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Wouldn’t it be great if Easter wasn’t called Easter? If everyone knew it as Resurrection Sunday instead?

But they don’t.

Our church uses both terms. But, as you can see in the artwork above, Easter is our church’s go-to term, not Resurrection Sunday. Especially when we invite people to join us.

Some ministers believe it’s outright wrong, even unchristian, to use the word Easter at all. If your church doesn’t use the word Easter, I’m not arguing that you should.

But before you criticize us for it, I hope you’ll hear me out.

Here are five reasons we call it Easter:

1. Resurrection Sunday Is Insider Lingo

Years ago, I asked a neighbor if he’d like to attend our church for Resurrection Sunday.

His response? “Uh… doesn’t your church celebrate Easter?”

I tried to explain to him that Resurrection Sunday is Easter Sunday. That the word Easter has pagan roots. That Resurrection Sunday is a more theologically correct term.

He wasn’t buying it. A church that didn’t celebrate Easter seemed like a cult to him and he wanted no part of that. No matter what we called it. Or why.

No, I don’t take my theological cues from nonbelievers. But this wasn’t about theology. It was about a language barrier.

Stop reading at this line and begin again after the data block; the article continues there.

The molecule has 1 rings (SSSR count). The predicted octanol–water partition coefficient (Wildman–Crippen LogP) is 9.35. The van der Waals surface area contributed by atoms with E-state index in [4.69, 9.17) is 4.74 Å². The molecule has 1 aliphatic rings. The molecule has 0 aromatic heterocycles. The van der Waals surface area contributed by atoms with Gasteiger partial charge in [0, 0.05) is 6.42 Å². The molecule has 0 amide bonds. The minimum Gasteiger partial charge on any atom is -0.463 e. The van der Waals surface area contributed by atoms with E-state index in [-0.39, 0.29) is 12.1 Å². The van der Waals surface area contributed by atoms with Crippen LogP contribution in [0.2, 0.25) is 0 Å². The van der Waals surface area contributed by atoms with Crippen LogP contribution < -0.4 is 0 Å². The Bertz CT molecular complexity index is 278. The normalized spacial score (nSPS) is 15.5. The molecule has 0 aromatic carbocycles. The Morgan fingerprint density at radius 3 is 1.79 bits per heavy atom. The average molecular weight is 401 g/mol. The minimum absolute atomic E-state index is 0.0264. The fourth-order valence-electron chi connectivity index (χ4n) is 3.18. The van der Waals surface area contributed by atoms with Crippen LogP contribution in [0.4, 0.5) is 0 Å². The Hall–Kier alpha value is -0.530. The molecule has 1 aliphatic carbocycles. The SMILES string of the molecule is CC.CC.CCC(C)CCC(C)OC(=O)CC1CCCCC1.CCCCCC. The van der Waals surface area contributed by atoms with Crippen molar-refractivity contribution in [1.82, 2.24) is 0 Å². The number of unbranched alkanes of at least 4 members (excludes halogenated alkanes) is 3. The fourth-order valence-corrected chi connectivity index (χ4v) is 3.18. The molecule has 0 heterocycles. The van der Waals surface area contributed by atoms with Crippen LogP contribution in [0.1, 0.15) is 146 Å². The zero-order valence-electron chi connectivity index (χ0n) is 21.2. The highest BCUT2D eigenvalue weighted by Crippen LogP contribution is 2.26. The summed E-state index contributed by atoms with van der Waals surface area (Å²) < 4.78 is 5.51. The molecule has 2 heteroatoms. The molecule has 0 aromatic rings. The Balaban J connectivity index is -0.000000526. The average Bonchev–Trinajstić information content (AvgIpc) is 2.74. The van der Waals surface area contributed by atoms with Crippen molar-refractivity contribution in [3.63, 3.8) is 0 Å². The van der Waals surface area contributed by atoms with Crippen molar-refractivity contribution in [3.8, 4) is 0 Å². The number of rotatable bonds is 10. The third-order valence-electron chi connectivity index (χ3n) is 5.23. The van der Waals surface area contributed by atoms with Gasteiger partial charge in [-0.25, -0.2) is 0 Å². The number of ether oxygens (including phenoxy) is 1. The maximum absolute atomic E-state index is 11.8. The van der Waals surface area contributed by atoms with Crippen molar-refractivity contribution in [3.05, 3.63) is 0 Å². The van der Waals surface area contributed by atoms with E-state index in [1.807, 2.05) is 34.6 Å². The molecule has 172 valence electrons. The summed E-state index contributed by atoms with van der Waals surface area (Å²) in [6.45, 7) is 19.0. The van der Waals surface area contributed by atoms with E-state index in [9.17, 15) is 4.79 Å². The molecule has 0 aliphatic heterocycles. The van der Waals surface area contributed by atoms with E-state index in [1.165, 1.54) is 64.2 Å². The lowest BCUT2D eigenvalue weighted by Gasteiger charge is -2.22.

2. Easter Is An Open Door

Easter Sunday is the biggest day of the year for most churches. (But not all. Click here to read Overcoming The Small Church Easter Sunday Blues.)

More unchurched people go to church on Easter than any other Sunday of the year. It’s also when they’re more likely to make real commitments to Jesus than any other day.

Why would I close that door by using a term I have to interpret?

3. Using The Word Won’t Tempt Anyone To Worship Pagan Gods

The primary argument against using the term Easter to celebrate the risen Christ is that the word may have pagan roots. (Or it may not. More on that in Point 4).

But calling it Easter doesn’t mean my church is worshiping the Anglo-Saxon goddess Ēostre any more than calling it Resurrection Sunday means we’re worshiping the pagan Sun God. We’re also not worshiping the Norse god Friggon Good Friday.

While we’re at it, no one thinks we’re compromising with paganism when we use the terms January and March, which were named after the Roman gods Janus and Mars. We also accept the names of the planets without worshiping the Roman gods they were named after.

Click here to read more.
Source: Christianity Today

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